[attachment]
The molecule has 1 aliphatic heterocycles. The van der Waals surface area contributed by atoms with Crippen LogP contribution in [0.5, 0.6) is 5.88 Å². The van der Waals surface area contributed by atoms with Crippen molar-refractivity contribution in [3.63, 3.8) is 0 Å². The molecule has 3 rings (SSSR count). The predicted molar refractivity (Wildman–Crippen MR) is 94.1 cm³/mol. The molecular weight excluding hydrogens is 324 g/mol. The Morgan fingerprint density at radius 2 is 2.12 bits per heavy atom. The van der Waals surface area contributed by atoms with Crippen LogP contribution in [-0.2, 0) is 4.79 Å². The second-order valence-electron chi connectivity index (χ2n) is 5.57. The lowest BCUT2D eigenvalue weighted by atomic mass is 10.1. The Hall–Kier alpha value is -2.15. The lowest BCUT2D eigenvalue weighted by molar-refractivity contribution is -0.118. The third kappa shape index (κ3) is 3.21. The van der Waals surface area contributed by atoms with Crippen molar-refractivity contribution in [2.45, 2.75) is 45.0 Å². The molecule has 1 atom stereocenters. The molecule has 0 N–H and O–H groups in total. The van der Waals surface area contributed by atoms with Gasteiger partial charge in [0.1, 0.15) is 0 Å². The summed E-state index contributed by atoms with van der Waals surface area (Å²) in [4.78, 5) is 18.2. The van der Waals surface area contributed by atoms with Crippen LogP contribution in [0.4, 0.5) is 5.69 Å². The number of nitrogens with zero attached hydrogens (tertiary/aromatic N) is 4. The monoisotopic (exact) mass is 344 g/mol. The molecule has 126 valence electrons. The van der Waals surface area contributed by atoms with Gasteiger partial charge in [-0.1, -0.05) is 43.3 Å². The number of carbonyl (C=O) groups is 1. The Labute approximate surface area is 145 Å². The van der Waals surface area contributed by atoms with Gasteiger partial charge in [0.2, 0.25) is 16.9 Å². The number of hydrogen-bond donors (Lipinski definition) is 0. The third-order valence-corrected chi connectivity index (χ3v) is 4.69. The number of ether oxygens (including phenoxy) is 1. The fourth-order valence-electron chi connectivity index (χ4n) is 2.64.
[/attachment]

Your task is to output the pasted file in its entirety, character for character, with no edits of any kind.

The molecule has 1 aliphatic heterocycles. The van der Waals surface area contributed by atoms with Crippen LogP contribution in [0.5, 0.6) is 5.88 Å². The van der Waals surface area contributed by atoms with Crippen molar-refractivity contribution in [3.63, 3.8) is 0 Å². The molecule has 3 rings (SSSR count). The predicted molar refractivity (Wildman–Crippen MR) is 94.1 cm³/mol. The molecular weight excluding hydrogens is 324 g/mol. The Morgan fingerprint density at radius 2 is 2.12 bits per heavy atom. The van der Waals surface area contributed by atoms with Crippen LogP contribution in [-0.2, 0) is 4.79 Å². The second-order valence-electron chi connectivity index (χ2n) is 5.57. The lowest BCUT2D eigenvalue weighted by atomic mass is 10.1. The Hall–Kier alpha value is -2.15. The lowest BCUT2D eigenvalue weighted by molar-refractivity contribution is -0.118. The third kappa shape index (κ3) is 3.21. The van der Waals surface area contributed by atoms with Crippen molar-refractivity contribution in [2.45, 2.75) is 45.0 Å². The molecule has 1 atom stereocenters. The molecule has 0 N–H and O–H groups in total. The van der Waals surface area contributed by atoms with Gasteiger partial charge in [0.1, 0.15) is 0 Å². The summed E-state index contributed by atoms with van der Waals surface area (Å²) in [4.78, 5) is 18.2. The van der Waals surface area contributed by atoms with Crippen LogP contribution in [0.4, 0.5) is 5.69 Å². The number of nitrogens with zero attached hydrogens (tertiary/aromatic N) is 4. The monoisotopic (exact) mass is 344 g/mol. The molecule has 126 valence electrons. The van der Waals surface area contributed by atoms with Gasteiger partial charge in [-0.1, -0.05) is 43.3 Å². The number of carbonyl (C=O) groups is 1. The Labute approximate surface area is 145 Å². The van der Waals surface area contributed by atoms with Gasteiger partial charge in [0.2, 0.25) is 16.9 Å². The number of hydrogen-bond donors (Lipinski definition) is 0. The third-order valence-corrected chi connectivity index (χ3v) is 4.69. The number of ether oxygens (including phenoxy) is 1. The fourth-order valence-electron chi connectivity index (χ4n) is 2.64.